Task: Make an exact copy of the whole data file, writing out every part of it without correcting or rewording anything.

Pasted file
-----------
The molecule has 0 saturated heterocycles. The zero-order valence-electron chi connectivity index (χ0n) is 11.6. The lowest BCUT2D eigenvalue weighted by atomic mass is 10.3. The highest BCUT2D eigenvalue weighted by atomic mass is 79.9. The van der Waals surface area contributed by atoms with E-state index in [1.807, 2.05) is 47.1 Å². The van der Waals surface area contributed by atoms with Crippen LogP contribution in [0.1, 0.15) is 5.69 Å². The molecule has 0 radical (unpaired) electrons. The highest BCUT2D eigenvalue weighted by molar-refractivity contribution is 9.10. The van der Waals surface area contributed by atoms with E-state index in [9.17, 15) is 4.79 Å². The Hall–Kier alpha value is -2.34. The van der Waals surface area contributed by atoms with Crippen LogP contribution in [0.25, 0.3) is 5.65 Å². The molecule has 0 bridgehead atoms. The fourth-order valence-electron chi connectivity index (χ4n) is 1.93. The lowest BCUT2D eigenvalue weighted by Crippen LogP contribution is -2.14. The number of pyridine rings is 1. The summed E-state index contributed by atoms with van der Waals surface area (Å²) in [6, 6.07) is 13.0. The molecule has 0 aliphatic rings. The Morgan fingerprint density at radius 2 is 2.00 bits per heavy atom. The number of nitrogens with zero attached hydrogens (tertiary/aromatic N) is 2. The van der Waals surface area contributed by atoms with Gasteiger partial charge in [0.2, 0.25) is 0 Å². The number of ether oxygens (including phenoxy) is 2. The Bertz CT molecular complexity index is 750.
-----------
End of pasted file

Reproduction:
The molecule has 0 saturated heterocycles. The zero-order valence-electron chi connectivity index (χ0n) is 11.6. The lowest BCUT2D eigenvalue weighted by atomic mass is 10.3. The highest BCUT2D eigenvalue weighted by atomic mass is 79.9. The van der Waals surface area contributed by atoms with E-state index in [1.807, 2.05) is 47.1 Å². The van der Waals surface area contributed by atoms with Crippen LogP contribution in [0.1, 0.15) is 5.69 Å². The molecule has 0 radical (unpaired) electrons. The highest BCUT2D eigenvalue weighted by molar-refractivity contribution is 9.10. The van der Waals surface area contributed by atoms with E-state index in [9.17, 15) is 4.79 Å². The Hall–Kier alpha value is -2.34. The van der Waals surface area contributed by atoms with Crippen LogP contribution in [0.25, 0.3) is 5.65 Å². The molecule has 0 bridgehead atoms. The fourth-order valence-electron chi connectivity index (χ4n) is 1.93. The lowest BCUT2D eigenvalue weighted by Crippen LogP contribution is -2.14. The number of pyridine rings is 1. The summed E-state index contributed by atoms with van der Waals surface area (Å²) in [6, 6.07) is 13.0. The molecule has 0 aliphatic rings. The Morgan fingerprint density at radius 2 is 2.00 bits per heavy atom. The number of nitrogens with zero attached hydrogens (tertiary/aromatic N) is 2. The van der Waals surface area contributed by atoms with Gasteiger partial charge in [0.2, 0.25) is 0 Å². The number of ether oxygens (including phenoxy) is 2. The Bertz CT molecular complexity index is 750.